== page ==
Tim Berners-Lee

Tim Berners-Lee graduated from the Queen's College at Oxford University, England, with 1st class Honors in Physics in 1976.

He spent two years with Plessey Telecommunications Ltd a major UK Telecom equipment manufacturer, working on distributed transaction systems, message relays, and bar code technology.

In 1978 Tim left Plessey to join D.G Nash Ltd, where he wrote among other things typesetting software for intelligent printers, a multitasking operating system, and a generic macro expander.

A year and a half spent as an independent consultant included a six month stint as consultant software engineer at CERN, the European Particle Physics Laboratory in Geneva, Switzerland. Whilst there, he wrote for his own private use his first program for storing information including using random associations. Named "Enquire", and never published, this program formed the conceptual basis for the future development of the World Wide Web.

From 1981 until 1984, Tim was a founding Director of Image Computer Systems Ltd, with technical design responsibility. In 1984, he took up a fellowship at CERN, to work on distributed real-time systems for scientific data acquisition and system control.

In 1989, he proposed a global hypertext project, to be known as the World Wide Web. Based on the earlier "Enquire" work, it was designed to allow people to work together by combining their knowledge in a web of hypertext documents. He wrote the first World Wide Web server and the first client, a wysiwyg hypertext browser/editor which ran in the NeXTStep environment. This work was started in October 1990, and the program "WorldWideWeb" first made available within CERN in December, and on the Internet at large in the summer of 1991.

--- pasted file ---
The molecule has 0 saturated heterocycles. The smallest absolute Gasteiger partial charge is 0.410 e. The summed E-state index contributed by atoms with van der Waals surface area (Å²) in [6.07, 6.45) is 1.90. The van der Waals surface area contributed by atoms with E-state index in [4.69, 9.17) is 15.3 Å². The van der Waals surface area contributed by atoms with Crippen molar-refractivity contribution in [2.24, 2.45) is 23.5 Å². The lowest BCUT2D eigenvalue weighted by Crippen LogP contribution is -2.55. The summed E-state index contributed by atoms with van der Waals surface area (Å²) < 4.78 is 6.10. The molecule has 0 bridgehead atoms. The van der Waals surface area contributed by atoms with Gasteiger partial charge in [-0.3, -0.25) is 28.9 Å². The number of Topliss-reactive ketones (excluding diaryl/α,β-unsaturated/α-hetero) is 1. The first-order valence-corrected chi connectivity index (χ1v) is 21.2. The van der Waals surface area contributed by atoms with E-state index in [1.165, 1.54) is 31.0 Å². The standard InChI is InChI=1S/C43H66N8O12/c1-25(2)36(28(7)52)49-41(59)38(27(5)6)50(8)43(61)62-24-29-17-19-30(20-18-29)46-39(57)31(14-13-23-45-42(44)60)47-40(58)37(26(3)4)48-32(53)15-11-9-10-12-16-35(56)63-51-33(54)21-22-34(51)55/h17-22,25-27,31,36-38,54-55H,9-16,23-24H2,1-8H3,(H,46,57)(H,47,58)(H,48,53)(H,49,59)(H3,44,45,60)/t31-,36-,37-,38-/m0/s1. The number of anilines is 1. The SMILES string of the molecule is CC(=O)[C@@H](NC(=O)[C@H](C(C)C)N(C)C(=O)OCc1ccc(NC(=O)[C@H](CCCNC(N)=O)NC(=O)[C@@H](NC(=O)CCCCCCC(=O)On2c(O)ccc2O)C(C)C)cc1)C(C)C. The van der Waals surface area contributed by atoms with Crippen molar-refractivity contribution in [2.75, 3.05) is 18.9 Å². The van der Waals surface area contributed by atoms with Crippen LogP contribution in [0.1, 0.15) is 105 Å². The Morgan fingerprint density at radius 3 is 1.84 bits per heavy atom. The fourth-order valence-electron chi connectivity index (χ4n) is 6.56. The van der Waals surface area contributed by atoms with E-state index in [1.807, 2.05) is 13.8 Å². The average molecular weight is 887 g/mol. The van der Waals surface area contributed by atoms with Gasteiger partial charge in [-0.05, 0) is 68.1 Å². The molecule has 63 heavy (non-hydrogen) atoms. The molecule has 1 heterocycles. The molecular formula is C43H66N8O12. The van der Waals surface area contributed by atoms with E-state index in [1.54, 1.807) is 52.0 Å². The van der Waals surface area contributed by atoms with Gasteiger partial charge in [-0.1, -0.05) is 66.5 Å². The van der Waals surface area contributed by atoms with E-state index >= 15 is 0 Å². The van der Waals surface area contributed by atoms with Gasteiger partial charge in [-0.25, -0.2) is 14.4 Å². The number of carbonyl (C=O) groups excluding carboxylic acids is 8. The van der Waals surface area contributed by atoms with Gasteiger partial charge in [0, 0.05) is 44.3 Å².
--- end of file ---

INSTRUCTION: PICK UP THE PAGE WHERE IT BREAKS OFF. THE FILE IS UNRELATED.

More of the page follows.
Through 1991 and 1993, Tim continued working on the design of the Web, coordinating feedback from users across the Internet. His initial specifications of URIs, HTTP and HTML were refined and discussed in larger circles as the Web technology spread.

In 1994, Tim joined the Laboratory for Computer Science (LCS)at the Massachusetts Institute of Technology (MIT). as Director of the W3 Consortium which coordinates W3 development worldwide, with teams at MIT and at INRIA in France. The consortium takes as it goal to realize the full potential of the web, ensuring its stability through rapid evolution and revolutionary transformations of its usage.

In 1995, Tim Berners-Lee received the Kilby Foundation's "Young Innovator of the Year" Award for his invention of the World Wide Web, and was corecipient of the ACM Software Systems Award. He has been named as the recipient of the 1996 ACM Kobayashi award, and corecipient of the 1996 Computers and Communication (C&C) award.

He has honorary degrees from the Parsons School of Design, New York (D.F.A., 1996) and Southampton University (D.Sc., 1996), and is a Distinguished Fellow of the British Computer Society.

Tim is married to Nancy Carlson. They have two children, born 1991 and 1994.

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